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It takes a variable length of time to finish a work unit. Although many of them can be processed in under an hour on a fast machine, others can run for days if one or more very complex molecules exists within the work unit. The molecules in the Superoxide Dismutase protein target in particular "conform" very well. That's why there are often a lot of hits associated with them and why some of them seem to take so long to crunch. Those that do are considered to be Long Running Molecules (LRM)! If you're processing an LRM (in a Superoxide Dismutase protein or otherwise), stopping the client is generally not advisable if at all possible, because you can lose hours or even days of processing time when restarting it.

If you select the THINK client's information page (the i icon on the main screen), you'll see the current molecule name at the top left of the largest section. The name has the following general format: 123-456-xxx, where xxx can either be blank (for the root molecule), or be a number between 1 and 100 (indicating the nth derivative of the molecule being processed).

Each work unit to be processed, that you receive, includes a set number (100/200) of core molecules. Each of the 100/200 core molecules has a name (123-456 in the case above). The client can form up to 100 derivative molecules from each of these 100/200 core molecules. Each molecule plus any of its 100 derivatives can have up to 1,000,000 conformers. The first derivative molecule (represented by the -xx) is -1, the second is -2, and the last is -100. When derivative -100 is processed, the processing for that molecule (123-456 in the case above) is completed, and a checkpoint may be written. Whether a checkpoint is written or not at the end of the processing of a given molecule or molecules is dependent upon how quickly the processing or that molecule or molecules has proceeded. On quickly processed work units (i.e. under one hour) I've seen the client not take a checkpoint for several molecules in a row. You can generally judge when a checkpoint has been taken by the sound of a little disk activity that occurs right around the processing of the -100 derivative.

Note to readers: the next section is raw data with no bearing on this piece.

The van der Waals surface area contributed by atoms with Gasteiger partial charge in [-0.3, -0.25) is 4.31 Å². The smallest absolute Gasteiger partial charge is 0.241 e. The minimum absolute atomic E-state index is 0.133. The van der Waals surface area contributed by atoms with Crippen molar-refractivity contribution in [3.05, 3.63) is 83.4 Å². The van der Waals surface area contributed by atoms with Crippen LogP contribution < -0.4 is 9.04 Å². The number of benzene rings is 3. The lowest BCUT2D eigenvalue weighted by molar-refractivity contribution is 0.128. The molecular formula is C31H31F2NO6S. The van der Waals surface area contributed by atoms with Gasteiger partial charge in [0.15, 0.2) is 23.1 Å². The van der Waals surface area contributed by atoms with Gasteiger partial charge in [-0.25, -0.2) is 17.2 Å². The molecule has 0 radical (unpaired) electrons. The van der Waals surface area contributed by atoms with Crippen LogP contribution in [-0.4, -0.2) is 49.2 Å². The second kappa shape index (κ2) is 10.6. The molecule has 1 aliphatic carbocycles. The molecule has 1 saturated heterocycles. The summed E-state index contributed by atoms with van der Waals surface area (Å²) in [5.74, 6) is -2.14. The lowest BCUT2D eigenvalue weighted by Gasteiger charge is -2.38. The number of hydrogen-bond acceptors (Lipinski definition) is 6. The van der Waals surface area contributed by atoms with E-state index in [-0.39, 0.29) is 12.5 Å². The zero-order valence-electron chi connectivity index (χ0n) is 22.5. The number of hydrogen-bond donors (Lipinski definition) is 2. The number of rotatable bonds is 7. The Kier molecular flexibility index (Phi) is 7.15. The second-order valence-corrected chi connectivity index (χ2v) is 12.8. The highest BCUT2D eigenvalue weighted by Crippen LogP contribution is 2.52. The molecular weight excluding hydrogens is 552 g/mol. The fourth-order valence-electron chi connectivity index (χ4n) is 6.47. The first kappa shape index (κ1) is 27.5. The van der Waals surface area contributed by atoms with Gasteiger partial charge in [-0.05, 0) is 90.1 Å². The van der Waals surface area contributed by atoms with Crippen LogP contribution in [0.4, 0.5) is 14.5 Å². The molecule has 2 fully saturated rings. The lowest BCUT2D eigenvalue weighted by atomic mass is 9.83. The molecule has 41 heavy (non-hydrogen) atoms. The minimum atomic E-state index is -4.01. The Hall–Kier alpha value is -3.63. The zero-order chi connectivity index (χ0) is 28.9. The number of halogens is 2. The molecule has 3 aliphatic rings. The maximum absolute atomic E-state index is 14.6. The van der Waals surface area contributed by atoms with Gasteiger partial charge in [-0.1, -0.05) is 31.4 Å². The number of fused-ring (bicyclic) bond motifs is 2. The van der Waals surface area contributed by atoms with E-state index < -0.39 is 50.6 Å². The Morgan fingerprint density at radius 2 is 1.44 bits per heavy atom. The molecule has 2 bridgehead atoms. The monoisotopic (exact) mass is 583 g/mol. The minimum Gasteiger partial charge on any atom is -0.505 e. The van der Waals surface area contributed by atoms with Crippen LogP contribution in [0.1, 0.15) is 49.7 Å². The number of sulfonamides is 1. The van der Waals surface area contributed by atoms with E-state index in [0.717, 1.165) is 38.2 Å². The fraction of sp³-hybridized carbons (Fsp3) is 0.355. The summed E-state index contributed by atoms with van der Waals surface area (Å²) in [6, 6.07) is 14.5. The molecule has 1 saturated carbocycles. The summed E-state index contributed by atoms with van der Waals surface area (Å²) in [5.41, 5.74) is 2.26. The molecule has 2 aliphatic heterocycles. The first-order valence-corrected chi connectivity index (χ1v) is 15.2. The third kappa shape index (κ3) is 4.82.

Regarding de novo structures that you will sometimes see being processed when you're watching the graphical display. Sometimes a molecule may have extra potential if it's slightly altered in some way. The client attempts small variations or substitution of atoms to increase the number of molecules being evaluated. These newly altered molecules are the de novo derivatives, or structures, which are also processed by the client.

The completion percentage is non-linear (i.e. it does not represent wall clock time), but rather indicates the number of completed core molecules within the set of 100/200. This is because the client has no way to determine how complex a core molecule will be until it has been processed. Therefore when you note that the completion percentage has not changed for a while, first check that the time is being updated each second on the main screen and the legend says "Primary task is executing...". If you find these conditions, switch to the information screen to see if the derivative number, the conformer count, the de novo structure count, or the hit count, is increasing. It depends on how fast a machine you have and what else it is doing at the time as to how quickly these numbers will be changing.

If you need to stop and restart the client, try to do so as quickly as possible after the client has written a checkpoint (derivative -100 for the current molecule was processed) so that you'll duplicate as little processing time as possible when you restart the client. When it is restarted, it will not redraw the current molecule, but will wait until it begins processing the next one before updating the display. When this is the case, you'll see a message near the top of the information page that states "Structure not ready for display". This is a normal condition and the message is nothing to be alarmed at.

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